i also took the liberty of machining spacers for the rear dummy axle, i am now equipped for 120, 130, and 135mm locknut spacings. these got screwed right onto the jig, becuase id lose 'em otherwise.

i also made a nice handle (completely ridiculous, i know) for my heatsink plugs.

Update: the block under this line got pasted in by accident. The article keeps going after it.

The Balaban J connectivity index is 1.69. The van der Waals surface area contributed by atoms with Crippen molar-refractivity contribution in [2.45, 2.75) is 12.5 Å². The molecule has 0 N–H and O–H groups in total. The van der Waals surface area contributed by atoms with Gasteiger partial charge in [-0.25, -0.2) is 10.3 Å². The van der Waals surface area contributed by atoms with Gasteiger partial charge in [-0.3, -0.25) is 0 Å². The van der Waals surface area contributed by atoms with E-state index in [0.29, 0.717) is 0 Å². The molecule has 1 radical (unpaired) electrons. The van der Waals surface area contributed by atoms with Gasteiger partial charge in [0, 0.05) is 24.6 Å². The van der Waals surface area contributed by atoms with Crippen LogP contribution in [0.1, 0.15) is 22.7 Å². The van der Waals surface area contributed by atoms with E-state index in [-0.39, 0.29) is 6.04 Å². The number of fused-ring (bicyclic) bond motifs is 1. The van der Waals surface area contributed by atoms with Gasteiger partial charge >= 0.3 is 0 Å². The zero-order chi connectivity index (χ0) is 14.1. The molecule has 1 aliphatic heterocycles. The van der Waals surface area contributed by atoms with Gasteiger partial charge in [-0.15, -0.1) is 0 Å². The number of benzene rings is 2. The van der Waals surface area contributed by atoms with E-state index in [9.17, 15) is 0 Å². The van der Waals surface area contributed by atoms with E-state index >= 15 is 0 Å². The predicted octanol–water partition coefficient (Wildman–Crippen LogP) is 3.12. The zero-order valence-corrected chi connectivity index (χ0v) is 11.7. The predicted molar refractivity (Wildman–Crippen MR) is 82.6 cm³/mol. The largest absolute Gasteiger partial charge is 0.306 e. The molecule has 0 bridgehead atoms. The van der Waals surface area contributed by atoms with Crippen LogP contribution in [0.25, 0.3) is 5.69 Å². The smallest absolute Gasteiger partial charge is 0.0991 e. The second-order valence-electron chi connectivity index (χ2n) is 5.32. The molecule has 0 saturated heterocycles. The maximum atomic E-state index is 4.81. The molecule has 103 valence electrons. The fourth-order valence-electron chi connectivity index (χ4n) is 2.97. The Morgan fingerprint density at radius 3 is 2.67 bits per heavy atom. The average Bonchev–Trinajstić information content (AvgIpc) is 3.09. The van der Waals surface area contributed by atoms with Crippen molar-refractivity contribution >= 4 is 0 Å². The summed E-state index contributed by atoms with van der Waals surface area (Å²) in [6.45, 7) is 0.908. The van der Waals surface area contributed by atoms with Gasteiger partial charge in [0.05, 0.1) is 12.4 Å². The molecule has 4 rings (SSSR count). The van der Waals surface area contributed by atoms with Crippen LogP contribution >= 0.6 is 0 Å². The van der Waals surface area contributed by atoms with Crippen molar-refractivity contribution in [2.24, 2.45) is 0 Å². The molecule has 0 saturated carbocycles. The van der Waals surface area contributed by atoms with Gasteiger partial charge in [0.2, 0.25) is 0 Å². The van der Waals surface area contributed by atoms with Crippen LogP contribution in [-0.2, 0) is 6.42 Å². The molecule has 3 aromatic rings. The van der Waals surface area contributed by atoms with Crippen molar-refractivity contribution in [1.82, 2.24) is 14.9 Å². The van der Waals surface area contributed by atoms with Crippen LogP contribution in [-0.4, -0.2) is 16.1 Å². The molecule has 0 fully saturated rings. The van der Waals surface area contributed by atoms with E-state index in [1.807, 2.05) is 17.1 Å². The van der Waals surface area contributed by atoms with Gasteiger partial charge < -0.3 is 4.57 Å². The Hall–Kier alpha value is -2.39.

you may remember that i was building this frame with thinwalled headtube stock. thats the last damn time i try this again! anyways, with extensive helpful email from the list, and a lot of archive searching, i decided to put headtube rings on to reinforce the steel where the headset cups are. however, i coudlnt afford for the metal to warp, so i went with heatsinks- a fat copper plug that slips in tightly. i planned on making the rings out of crmo bicycle rubing scraps from the DT. however, i didnt really do the mental calculations, and that size tubing (essentially the same size as the HT itself) would leave too big a gap where i split the ring to fit it over the HT. the shop does not stock crmo, and i coudlnt wait for some to come in by mail, so i made some fat rings out of mild steel, and hoped for the best. i made them a little longer and thicker than i woudl have with crmo, but im no engineer. maybe they are still too weak to do anything. to enable them to be long, i filed away a section so that they could seat around the DT and TT junctions.